So, now on to the psychopath. Does the psychopath have a first potentiality with respect to the exercise of free will? Maybe. Of course, this first potentiality may be blocked from exercise. I still have a first potentiality for speaking German even if I am confined to a desert island with no German speakers or German texts. And the psychopath’s first potentiality may well be thus blocked.
    The other thing one might say about the psychopath is that she does in fact make moral choices. Here’s one way to look at it: Prudence is also a virtue. To act imprudently is to act viciously, and to act prudently is to act virtuously, thus far. The psychopath who sacrifices a present good for herself in favor of a greater later good for herself exercises the virtue of prudence. Granted, people are not very praiseworthy for following the virtue of prudence. My wife got from somewhere the rather nice line that no saint has been canonized for heroic prudence. Nonetheless, imprudence is a vice, and psychopaths may differ in respect of it, and perhaps by their own choices.

    April 4, 2011 — 9:32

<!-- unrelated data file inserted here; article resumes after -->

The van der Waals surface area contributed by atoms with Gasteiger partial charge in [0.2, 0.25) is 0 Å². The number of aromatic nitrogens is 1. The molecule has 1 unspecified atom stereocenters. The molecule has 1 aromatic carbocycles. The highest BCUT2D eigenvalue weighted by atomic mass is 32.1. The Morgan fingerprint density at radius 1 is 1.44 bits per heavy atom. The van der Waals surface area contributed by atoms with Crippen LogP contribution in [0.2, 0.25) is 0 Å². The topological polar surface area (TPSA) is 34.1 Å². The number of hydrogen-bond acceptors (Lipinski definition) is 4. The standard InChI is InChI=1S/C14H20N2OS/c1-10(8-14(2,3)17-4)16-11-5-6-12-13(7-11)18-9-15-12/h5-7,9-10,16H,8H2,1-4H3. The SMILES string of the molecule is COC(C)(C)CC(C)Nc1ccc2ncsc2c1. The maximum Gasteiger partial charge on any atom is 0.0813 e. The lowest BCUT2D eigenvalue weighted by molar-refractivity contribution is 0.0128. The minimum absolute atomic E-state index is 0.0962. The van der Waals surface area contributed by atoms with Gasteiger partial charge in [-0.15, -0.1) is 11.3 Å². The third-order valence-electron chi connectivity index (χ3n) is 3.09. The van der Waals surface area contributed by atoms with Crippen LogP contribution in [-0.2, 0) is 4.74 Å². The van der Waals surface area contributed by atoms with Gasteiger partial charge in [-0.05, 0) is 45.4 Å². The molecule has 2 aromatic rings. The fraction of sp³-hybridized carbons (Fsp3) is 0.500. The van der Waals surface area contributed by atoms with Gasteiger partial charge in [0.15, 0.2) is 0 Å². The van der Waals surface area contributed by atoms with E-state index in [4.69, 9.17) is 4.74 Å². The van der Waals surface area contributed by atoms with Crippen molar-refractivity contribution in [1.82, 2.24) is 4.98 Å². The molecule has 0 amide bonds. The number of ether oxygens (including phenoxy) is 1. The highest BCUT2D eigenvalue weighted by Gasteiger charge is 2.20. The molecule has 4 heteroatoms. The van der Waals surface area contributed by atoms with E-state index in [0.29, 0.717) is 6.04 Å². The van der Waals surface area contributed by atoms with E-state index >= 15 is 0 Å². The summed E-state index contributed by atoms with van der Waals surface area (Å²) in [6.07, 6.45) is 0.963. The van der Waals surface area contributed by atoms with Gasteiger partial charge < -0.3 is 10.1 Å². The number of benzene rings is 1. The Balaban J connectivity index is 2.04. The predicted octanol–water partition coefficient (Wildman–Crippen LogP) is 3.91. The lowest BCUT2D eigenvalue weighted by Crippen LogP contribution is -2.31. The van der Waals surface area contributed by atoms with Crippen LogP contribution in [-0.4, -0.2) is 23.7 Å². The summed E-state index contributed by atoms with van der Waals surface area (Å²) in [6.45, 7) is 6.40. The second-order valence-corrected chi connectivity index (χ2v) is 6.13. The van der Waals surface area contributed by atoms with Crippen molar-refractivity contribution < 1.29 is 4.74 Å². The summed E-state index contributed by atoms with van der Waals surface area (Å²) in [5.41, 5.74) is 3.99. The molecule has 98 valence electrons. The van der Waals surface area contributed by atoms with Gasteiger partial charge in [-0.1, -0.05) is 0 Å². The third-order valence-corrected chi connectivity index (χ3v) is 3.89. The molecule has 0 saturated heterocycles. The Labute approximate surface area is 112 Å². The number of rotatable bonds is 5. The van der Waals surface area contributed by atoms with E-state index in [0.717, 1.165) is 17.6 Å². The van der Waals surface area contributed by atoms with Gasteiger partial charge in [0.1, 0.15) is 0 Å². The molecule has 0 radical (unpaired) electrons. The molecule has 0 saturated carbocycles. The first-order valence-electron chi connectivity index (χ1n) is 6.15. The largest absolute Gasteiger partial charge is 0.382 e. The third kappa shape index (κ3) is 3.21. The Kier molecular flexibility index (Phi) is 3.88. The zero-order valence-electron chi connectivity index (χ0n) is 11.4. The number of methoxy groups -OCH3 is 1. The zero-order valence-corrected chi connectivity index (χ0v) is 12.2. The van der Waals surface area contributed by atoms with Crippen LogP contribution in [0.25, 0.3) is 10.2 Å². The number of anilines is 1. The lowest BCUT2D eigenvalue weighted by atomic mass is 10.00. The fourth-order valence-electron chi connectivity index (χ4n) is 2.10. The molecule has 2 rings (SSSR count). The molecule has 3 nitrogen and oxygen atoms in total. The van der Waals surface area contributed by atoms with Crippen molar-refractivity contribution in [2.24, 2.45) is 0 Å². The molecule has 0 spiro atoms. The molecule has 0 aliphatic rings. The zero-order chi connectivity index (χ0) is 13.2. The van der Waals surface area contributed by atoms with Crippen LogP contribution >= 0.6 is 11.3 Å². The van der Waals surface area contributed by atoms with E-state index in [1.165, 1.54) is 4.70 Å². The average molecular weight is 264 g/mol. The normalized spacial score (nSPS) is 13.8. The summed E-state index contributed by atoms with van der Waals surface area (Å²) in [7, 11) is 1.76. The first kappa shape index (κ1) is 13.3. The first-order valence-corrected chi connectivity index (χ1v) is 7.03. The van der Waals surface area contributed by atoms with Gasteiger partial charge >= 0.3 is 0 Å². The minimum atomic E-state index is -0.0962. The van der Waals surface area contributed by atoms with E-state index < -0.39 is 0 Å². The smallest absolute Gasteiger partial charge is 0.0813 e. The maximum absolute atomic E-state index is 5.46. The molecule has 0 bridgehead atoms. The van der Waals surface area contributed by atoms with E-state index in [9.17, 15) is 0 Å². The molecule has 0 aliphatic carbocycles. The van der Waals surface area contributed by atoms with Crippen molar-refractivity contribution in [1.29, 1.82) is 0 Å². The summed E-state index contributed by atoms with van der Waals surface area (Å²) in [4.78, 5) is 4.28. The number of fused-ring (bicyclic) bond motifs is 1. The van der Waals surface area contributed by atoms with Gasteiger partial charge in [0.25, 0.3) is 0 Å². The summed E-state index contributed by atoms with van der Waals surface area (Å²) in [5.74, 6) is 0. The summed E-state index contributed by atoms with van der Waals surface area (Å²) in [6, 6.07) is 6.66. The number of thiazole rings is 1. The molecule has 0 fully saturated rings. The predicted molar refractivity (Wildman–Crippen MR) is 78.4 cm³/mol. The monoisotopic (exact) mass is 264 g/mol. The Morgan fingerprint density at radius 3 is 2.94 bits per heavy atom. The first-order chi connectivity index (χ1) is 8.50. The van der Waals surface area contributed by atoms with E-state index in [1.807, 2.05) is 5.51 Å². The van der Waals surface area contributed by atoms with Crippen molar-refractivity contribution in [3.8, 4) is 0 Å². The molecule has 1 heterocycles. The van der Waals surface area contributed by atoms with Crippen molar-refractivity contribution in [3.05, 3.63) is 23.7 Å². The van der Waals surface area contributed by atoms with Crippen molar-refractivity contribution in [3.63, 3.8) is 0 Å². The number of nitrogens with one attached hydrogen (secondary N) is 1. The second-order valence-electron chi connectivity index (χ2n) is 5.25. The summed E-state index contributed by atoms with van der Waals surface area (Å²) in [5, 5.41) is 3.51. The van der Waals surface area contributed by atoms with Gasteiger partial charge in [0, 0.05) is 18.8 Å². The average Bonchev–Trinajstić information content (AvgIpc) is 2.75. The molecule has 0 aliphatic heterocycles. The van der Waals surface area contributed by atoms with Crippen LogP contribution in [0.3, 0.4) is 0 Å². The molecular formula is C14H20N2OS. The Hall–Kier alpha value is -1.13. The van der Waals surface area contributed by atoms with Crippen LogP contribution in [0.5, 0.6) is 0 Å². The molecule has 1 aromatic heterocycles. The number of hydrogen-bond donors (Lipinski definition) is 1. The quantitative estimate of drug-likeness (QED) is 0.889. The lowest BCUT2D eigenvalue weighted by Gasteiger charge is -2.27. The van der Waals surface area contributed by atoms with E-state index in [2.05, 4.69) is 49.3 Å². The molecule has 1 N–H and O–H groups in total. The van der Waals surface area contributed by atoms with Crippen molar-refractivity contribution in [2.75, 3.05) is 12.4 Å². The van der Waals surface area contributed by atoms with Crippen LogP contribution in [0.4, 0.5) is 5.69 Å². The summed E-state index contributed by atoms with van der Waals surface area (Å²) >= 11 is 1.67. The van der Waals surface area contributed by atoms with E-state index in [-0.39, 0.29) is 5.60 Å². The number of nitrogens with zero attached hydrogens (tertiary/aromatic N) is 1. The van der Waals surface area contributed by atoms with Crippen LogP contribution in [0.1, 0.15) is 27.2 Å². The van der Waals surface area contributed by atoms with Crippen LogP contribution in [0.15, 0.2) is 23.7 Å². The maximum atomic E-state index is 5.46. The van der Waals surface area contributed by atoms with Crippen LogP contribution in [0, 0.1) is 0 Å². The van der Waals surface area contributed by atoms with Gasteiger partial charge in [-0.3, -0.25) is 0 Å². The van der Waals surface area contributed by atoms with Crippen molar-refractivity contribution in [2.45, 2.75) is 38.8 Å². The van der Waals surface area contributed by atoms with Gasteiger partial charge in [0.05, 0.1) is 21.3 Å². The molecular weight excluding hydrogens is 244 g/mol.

• It’s worth noting that this criticism of the thesis that humans essentially have free will, if it goes through, would apply to pretty much any putatively essential characteristic of any type of organism. Are cats essentially vertebrates? Ah hah! Not in the early stages in utero. Dogs quadrapeds? The existence of the occasional “tripod” who gets around despite some birth defect or an accident would disprove that. Humans language users? Nope, as shown by infants and people who are profoundly mentally retarded.
    I think Jason Cruze and Alex give the proper sort of responses to this puzzle. This is worth pushing on further, but people who hold that humans are by nature rational, social, etc., certainly are aware of the existence of fetuses, infants, and late-stage Alzheimer’s patients.

    April 4, 2011 — 10:10
  • Jarrett Cooper

    @ Kevin,
    I’d definitely agree with your reply. I was merely limiting free will to at least just one free action (albeit a very important free action).
    I was also thinking if we had to only narrow our free will to recognizing and responding to moral reasons. However, I’m assuming if you have free will with respect to moral actions then it follows you have free actions with respect to non-moral actions?
    However there is an asymmetry here between these two types of free will: (1) having the ability to recognize and respond to moral reasons (we’ll call this moral free will). (2) having the ability to choose between non-moral actions (we’ll call this non-moral free will).